Given my likes and dislikes, I’d say the Likes outweigh the Dislikes. This is a budget laser and at its $250 price point it is amazing for what it is. Even if you own the fanciest, most expensive laser there is, your business is kaput if the laser breaks. I firmly believe every laser operator should own a backup machine (or spare parts). At $250 you cannot go wrong owning this as an entry level machine or as a backup machine for your business.
Well, the First Burn video you are going to see was actually my 2nd take. In my haste to build the machine and turn it on I neglected to add the rubber pads to the bottom of the legs. Coupled with the fact my first burn was on a glass topped table the machine walked all over the place and my 1st burn of the word “TEST” was all over the place and had squiggly lines. Once I secured the machine AND THE PIECE I WAS ENGRAVING, the laser quality was EXCELLENT.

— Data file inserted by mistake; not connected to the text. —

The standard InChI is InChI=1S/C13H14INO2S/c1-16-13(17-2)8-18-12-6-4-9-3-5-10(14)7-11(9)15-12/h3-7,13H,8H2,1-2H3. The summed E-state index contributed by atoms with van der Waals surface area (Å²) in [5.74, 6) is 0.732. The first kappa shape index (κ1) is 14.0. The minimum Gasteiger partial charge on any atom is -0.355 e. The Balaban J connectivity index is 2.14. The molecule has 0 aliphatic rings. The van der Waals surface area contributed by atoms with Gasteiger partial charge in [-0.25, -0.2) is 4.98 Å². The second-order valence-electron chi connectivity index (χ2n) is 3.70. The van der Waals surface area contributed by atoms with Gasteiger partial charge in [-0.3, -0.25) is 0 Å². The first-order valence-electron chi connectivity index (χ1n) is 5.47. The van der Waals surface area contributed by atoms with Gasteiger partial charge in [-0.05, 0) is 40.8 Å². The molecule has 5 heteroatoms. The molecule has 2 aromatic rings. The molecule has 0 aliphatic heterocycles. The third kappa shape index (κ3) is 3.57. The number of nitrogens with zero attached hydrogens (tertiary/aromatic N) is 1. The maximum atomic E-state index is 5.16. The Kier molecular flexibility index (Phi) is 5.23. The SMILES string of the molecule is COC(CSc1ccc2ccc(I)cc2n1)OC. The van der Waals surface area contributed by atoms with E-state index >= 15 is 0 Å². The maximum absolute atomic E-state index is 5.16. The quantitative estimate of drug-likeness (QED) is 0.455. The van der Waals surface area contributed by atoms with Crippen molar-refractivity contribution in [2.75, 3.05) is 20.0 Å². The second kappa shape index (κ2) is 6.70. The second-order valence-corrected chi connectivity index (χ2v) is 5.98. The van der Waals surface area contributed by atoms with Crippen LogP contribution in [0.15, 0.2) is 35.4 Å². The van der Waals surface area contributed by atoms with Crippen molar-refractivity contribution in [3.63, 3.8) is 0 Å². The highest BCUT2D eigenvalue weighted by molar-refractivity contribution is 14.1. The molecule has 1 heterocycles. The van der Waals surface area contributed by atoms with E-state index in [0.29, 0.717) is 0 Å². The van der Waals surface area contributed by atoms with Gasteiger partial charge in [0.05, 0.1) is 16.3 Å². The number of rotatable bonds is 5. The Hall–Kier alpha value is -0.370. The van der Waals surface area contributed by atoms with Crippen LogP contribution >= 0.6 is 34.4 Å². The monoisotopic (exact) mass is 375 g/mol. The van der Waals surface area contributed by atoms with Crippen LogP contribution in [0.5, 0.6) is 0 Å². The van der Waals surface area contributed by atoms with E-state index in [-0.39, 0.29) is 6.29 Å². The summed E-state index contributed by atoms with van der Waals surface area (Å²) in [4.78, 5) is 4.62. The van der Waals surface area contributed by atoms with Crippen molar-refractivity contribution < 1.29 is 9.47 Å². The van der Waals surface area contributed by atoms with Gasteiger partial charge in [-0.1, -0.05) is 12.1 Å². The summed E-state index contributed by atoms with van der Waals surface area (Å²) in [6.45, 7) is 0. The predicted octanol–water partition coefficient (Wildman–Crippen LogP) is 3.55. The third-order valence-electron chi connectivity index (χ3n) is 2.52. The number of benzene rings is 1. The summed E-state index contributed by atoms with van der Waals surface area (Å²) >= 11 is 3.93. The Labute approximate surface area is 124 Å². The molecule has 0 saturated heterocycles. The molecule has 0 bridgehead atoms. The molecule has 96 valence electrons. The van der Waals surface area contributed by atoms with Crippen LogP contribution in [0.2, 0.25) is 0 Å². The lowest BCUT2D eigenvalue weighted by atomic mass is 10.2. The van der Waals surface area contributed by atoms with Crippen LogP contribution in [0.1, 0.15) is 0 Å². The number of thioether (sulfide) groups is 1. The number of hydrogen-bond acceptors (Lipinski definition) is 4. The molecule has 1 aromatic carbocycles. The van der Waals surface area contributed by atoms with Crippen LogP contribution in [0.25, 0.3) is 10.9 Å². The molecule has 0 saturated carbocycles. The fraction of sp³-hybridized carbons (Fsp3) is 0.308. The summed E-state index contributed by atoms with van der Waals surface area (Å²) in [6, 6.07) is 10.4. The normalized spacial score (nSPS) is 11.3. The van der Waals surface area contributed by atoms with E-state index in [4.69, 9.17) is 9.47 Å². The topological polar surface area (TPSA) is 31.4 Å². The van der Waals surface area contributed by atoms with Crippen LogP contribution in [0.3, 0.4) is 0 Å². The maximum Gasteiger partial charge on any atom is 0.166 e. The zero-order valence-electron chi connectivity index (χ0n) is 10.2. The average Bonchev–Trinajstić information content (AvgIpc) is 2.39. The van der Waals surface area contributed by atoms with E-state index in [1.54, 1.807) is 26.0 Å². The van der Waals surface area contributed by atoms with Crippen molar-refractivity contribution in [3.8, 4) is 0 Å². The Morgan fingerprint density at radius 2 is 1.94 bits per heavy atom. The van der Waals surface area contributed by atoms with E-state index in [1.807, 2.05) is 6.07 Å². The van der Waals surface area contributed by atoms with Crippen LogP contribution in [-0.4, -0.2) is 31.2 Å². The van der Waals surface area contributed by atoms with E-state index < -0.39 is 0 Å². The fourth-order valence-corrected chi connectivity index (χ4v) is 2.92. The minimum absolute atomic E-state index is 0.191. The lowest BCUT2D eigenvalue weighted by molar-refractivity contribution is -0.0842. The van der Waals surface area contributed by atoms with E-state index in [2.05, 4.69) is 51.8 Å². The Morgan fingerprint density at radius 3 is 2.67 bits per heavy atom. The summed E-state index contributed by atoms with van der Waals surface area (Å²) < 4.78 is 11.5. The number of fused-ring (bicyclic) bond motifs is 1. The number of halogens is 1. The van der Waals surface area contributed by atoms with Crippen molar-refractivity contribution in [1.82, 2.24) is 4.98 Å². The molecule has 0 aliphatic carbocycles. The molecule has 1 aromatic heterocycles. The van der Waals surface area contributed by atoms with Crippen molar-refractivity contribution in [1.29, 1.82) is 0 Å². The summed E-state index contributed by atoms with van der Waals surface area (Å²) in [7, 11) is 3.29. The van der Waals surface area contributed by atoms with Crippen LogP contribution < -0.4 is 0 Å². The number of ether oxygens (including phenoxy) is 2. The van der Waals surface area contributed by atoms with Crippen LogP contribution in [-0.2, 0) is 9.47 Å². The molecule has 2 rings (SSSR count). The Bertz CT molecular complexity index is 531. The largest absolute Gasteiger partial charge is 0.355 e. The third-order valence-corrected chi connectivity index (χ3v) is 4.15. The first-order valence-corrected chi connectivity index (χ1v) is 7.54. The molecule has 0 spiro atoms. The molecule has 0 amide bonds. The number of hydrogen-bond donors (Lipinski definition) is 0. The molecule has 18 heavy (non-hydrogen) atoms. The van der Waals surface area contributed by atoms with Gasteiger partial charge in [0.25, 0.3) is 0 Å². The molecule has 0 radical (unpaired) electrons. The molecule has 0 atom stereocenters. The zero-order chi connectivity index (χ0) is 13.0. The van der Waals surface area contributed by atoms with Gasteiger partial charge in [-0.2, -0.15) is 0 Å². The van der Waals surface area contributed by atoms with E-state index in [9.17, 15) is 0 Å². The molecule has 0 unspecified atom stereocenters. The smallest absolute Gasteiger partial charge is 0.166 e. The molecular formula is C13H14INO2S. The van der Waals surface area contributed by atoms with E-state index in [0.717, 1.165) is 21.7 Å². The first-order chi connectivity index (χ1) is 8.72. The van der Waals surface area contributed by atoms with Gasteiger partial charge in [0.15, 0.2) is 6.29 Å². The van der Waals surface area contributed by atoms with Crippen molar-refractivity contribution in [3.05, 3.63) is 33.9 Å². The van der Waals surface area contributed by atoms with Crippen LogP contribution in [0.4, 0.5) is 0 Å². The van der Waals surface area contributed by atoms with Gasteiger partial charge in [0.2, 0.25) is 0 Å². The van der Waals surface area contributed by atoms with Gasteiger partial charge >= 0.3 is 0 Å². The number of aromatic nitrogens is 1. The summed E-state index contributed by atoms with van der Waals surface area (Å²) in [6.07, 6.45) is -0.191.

Repositional Accuracy is when you go back and add a 2nd or 3rd pass after completing the initial pass. Obviously, you want subsequent passes to land exactly where the first pass did. So far I am realizing excellent repositional accuracy with the Sculpfun S9.
Anyway, here is a video of my first operational test of the laser.
From build to successful first burn in about 35 minutes. That makes this machine an excellent choice for prospective new laser buyer or for an old hat having a secondary machine for a backup
Working Area Size
Is the working area 400mm x 410mm? I’ve seen some people say that it isn’t. There is really only one way to test that. Draw a rectangle that is 400mm x 410mm and frame it. And that is just what I did below. I can confirm the working area is what they say it is, what the GRBL code says it is, and what I say it is. Here is proof.
I’ll make a grid for this laser later as I get further into testing that will prove again the perimeter of the working area will burn the advertised size.
Summary (So Far)
I built it. I tested it. And I confirmed a few things. I’ll stop this blog entry here and spend the next week or so testing it a bit more extensively. Expect a more extensive blog entry in about a week or so. Here is my initial impression:
The Sculpfun S9 is an excellent bargain and a solid machine at the price point of roughly $250. It is easy to assemble, has a solid, attractive frame and works as advertised. Any new user should be comfortable cutting their teeth on this machine.